And speaking of things that are more than just jam, I bet you’ve never received a jar of candied jalapeños as a gift. I certainly haven’t, and I’ve been the happy recipient of many a weirdly wonderful food gift in my lifetime. If you, like me, look forward to your annual treat of Southern red pepper jelly, these sweet and spicy rounds will be right up your alley. A small jar of these is a truly unexpected treat—gift them solo or with a wheel of goat cheese for a nudge in the appetizer direction.
Candied jalapeños also make an excellent add-on to a bunch of other recipes in the Food Gift Love repertoire, giving you the opportunity to create a wonderfully generous gift collection. Paired with a bottle of good tequila or mezcal, orange sugar for rimming the glasses, homemade orange cordial, and a few fresh limes, you’ve got a party ready to go.
However you decide to present your food gift, it’s going to be received with lots of love for sure.
reprinted with permission from Food Gift Love: More than 100 Recipes to Make, Wrap, and Share by Maggie Battista
Prep time: 30 minutes
Total time: 30 minutes
Makes about 3 cups
- 1 pound jalapeño peppers, washed and dried
- 3 cups (21 ounces; 595 grams) granulated sugar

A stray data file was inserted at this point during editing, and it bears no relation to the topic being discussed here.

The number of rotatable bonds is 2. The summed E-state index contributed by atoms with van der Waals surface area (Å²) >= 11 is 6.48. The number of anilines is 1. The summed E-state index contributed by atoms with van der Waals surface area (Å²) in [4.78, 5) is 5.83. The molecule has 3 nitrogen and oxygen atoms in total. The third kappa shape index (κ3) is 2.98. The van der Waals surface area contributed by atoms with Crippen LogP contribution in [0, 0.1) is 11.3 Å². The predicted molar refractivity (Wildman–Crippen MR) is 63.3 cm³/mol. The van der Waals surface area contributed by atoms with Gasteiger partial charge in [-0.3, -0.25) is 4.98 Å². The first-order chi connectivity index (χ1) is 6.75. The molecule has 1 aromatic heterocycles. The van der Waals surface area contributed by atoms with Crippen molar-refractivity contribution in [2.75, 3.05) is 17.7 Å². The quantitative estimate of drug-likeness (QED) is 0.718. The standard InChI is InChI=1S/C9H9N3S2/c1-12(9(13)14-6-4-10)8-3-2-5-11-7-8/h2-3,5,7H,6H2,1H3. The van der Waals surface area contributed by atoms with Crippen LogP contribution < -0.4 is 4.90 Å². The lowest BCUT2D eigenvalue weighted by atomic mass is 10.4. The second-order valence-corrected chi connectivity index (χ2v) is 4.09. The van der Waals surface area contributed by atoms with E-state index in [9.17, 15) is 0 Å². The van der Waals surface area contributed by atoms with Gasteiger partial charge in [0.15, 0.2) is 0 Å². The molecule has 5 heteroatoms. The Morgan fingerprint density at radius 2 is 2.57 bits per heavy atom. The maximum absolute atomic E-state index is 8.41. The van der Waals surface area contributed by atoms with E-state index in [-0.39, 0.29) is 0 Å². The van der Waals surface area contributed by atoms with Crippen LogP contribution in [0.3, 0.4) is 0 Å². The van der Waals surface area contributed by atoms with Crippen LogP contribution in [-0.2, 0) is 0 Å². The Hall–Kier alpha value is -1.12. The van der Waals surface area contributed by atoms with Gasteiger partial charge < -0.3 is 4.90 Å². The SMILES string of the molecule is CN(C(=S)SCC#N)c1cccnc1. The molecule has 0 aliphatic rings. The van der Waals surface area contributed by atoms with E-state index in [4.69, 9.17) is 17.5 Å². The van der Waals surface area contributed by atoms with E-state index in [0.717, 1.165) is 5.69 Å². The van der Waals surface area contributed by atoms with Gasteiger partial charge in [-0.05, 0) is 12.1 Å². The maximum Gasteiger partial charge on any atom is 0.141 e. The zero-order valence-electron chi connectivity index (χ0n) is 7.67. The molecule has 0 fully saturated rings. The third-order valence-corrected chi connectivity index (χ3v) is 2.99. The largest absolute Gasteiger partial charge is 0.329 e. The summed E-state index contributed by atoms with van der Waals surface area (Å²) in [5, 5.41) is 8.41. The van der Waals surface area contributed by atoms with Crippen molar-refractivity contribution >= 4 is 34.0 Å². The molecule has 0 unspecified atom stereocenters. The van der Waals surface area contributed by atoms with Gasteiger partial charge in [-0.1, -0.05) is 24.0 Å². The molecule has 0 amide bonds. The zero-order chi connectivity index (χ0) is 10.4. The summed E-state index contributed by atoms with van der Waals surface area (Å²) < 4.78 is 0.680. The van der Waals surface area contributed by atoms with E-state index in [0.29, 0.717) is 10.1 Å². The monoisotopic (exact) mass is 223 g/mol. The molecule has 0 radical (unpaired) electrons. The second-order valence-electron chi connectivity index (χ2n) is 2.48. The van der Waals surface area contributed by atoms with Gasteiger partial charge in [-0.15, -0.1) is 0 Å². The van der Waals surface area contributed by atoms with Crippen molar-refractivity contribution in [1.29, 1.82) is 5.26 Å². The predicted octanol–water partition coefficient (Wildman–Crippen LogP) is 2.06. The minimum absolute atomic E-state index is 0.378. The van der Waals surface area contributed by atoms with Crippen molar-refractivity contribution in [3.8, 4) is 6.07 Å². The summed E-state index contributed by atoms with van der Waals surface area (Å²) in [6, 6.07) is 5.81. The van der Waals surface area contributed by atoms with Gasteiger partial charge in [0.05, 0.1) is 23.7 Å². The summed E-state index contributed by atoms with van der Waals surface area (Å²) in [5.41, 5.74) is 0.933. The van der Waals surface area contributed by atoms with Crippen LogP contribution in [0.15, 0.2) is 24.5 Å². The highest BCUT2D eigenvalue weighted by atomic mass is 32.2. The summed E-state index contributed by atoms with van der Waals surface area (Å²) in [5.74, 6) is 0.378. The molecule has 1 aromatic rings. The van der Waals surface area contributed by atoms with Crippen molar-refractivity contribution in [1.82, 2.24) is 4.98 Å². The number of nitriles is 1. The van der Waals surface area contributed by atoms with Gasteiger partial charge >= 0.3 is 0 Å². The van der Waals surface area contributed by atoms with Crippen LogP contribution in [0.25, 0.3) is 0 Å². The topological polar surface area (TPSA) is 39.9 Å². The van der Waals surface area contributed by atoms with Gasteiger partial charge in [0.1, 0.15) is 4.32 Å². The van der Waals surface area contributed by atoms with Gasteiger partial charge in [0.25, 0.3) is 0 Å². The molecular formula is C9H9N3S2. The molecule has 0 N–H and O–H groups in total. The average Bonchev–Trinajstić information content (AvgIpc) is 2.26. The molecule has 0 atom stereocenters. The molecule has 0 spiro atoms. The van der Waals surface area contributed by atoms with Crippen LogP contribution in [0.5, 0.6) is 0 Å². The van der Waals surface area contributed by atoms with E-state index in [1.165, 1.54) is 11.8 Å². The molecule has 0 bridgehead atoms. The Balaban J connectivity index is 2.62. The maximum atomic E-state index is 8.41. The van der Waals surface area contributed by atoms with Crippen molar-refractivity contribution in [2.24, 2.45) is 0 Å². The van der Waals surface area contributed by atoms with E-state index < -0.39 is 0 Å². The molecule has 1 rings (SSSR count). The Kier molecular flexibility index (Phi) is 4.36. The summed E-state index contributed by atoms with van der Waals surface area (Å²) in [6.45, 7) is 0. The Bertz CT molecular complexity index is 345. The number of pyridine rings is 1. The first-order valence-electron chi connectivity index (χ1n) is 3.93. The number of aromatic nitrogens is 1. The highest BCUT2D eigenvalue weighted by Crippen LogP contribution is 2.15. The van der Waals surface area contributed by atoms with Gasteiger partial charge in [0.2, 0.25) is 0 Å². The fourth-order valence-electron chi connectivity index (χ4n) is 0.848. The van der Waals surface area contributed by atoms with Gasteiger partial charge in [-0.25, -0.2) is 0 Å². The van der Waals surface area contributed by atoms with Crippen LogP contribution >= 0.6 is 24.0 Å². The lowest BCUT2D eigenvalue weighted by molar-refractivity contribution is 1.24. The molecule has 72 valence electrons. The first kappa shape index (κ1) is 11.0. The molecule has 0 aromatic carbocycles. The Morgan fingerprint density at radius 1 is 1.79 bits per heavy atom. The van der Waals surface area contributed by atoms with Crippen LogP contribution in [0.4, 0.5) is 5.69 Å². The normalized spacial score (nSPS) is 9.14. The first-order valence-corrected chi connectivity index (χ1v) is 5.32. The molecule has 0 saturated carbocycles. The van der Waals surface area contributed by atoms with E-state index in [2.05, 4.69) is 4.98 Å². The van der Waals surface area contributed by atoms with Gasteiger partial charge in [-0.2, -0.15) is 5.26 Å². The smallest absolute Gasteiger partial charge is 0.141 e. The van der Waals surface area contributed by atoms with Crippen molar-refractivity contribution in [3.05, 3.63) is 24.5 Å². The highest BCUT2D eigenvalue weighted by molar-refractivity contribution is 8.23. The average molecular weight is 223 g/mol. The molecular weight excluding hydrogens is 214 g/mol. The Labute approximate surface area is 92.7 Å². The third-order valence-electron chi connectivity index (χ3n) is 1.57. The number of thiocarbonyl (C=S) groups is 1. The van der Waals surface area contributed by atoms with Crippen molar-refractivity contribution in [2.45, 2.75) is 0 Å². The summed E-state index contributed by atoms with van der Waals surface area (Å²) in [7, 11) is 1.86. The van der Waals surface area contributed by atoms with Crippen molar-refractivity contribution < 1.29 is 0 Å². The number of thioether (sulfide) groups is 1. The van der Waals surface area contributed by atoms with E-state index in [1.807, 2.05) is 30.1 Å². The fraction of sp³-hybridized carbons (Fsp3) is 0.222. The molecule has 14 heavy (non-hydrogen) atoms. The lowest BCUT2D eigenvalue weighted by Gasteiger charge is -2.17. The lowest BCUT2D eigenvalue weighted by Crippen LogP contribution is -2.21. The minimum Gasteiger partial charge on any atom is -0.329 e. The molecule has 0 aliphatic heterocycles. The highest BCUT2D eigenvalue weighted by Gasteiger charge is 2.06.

- 1 cup apple cider vinegar
- 1 4-inch cinnamon stick
- 3 whole cloves
- 1 star anise pod
- kitchen scale
- disposable rubber latex gloves
- 3 sterilized half-pint mason jars or other heat-safe jars with airtight lids
- wide-mouth funnel
To avoid burning your skin or eyes, wear rubber gloves when working with jalapeños or any hot peppers. Slice the stem end off each jalapeño and remove the seeds, if desired. (If you love heat, then leave them in!) Slice the jalapeños into 1/4-inch rounds. Set aside.
Stir the sugar, vinegar, cinnamon, cloves, and star anise together in a medium pot over medium-high heat. Bring to a boil, then reduce the heat to medium and cook for 5 more minutes.
Add the jalapeños and simmer for 3-4 minutes, watching very closely. When the first jalapeño begins to lose its bright green color, remove all of them from the pot quickly with a slotted spoon, tongs, or metal spider, and place them in a bowl.
Remove the cinnamon stick from the syrup and discard, but leave the rest of the spices.
Return the syrup to a boil over medium-low heat and cook 5 minutes longer, stirring occasionally to help the foam subside. Remove from the heat.
Divide the jalapeños evenly between 3 sterilized half-pint mason jars or other heat-safe jars with airtight lids. Strain the hot syrup if desired or leave the remaining spices and errant seeds in the syrup, then ladle through a funnel into the jars, leaving 1/4 inch of headspace. Tap the jars a few times to loosen any air bubbles. Wipe the rims and seal carefully—the jars will be hot.
If you’re not water bath canning the jars, allow them to cool completely on a rack, then store in the refrigerator for up to 3 weeks.
If you’re canning the jars, process the jars (use this excellent Food in Jars tutorial if it’s your first time water bath canning) and store in a dark, cool place for up to 1 year.